He was gone a lot. There were years when he probably saw a lot less of us than a divorced dad living in the same city would. When politicians talk about “two-parent families” and “absentee fathers,” I hate it. When I was growing up, the most important thing to me was knowing that my parents were happy, that they were in love with each other, and that they loved me. Sure, I wished my dad was around more, but I had a good childhood.

My dad was a soldier, but he never brought his work – or his weapon – home.

My dad had one Army buddy that was invited to our home for football and food, and only one, Cosby. My parents were so perfect on the issue of race that I didn’t know there was such a thing until I started school.

How this all started:

This afternoon, someone tweeted me More Than A Feeling. “I closed my eyes and I slipped away,” right back to 1976.

Tonight, I called my dad. I asked him if I could ask him a question. He said, “yes.” I told him he could tell me no. He said, “okay.” I told him he could not answer me if he didn’t want to. He said, “okay.” I told him it wouldn’t hurt my feelings if he didn’t want to talk about it.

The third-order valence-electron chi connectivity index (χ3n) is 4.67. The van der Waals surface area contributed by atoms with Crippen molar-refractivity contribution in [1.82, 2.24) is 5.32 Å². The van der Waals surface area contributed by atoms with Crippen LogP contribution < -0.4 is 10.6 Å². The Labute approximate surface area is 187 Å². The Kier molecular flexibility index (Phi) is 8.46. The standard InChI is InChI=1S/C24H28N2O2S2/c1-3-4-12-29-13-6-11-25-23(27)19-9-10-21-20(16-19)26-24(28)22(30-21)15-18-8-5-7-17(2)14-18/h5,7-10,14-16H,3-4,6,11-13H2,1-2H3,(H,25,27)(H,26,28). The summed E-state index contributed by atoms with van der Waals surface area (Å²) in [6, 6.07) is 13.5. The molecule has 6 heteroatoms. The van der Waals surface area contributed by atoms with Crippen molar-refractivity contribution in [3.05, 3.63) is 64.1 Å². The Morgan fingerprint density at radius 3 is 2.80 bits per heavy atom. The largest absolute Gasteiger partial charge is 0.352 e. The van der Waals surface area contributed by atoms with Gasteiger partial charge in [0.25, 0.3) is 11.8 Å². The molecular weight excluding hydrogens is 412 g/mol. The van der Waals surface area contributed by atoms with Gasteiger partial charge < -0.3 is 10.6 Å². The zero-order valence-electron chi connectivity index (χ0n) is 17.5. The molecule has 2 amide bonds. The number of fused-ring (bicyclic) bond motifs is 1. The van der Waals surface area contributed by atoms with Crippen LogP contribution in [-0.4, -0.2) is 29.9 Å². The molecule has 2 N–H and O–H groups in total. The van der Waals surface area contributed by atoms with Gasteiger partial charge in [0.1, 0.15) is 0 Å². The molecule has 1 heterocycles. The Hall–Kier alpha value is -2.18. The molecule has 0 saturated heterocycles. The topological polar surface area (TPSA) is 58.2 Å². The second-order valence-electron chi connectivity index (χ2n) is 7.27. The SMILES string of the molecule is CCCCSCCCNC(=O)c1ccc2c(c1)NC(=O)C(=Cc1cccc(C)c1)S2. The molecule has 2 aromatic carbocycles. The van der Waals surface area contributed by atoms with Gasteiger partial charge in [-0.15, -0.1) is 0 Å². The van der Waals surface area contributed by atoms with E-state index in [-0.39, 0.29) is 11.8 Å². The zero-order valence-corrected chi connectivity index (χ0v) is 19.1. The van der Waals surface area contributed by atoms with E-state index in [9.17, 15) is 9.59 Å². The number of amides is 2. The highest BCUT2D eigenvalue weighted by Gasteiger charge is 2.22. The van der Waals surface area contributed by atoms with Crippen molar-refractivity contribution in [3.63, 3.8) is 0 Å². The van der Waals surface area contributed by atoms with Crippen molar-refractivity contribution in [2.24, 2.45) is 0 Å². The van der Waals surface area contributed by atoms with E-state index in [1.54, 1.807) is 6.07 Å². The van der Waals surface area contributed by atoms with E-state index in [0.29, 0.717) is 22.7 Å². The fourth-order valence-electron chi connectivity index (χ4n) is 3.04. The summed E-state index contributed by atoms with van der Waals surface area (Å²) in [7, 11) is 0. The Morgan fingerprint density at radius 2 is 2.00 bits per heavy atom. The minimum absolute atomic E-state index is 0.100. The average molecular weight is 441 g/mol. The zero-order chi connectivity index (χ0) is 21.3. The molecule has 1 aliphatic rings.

He told me to ask him.

I told him what I’ve told you about the girly magazines and the boxes.

The cufflinks were awarded to my father in the early 60’s when his band, The Stardusters, won the talent contest in Korea.

The medals were The Good Conduct Medal, The Campaign Medal, The Cross of Galantry, and The Bronze Star with Oak Leaf Cluster. All of these medals were awarded to my father for his service to his country in Vietnam.

My father.

Guitar Hero.

War Hero.

My Hero.

Confessions of a Liberal

I’m ready to come a little further out of the closet, and admit to being a deviant.  Hi, I’m TheoloGOP… and I’m a liberal.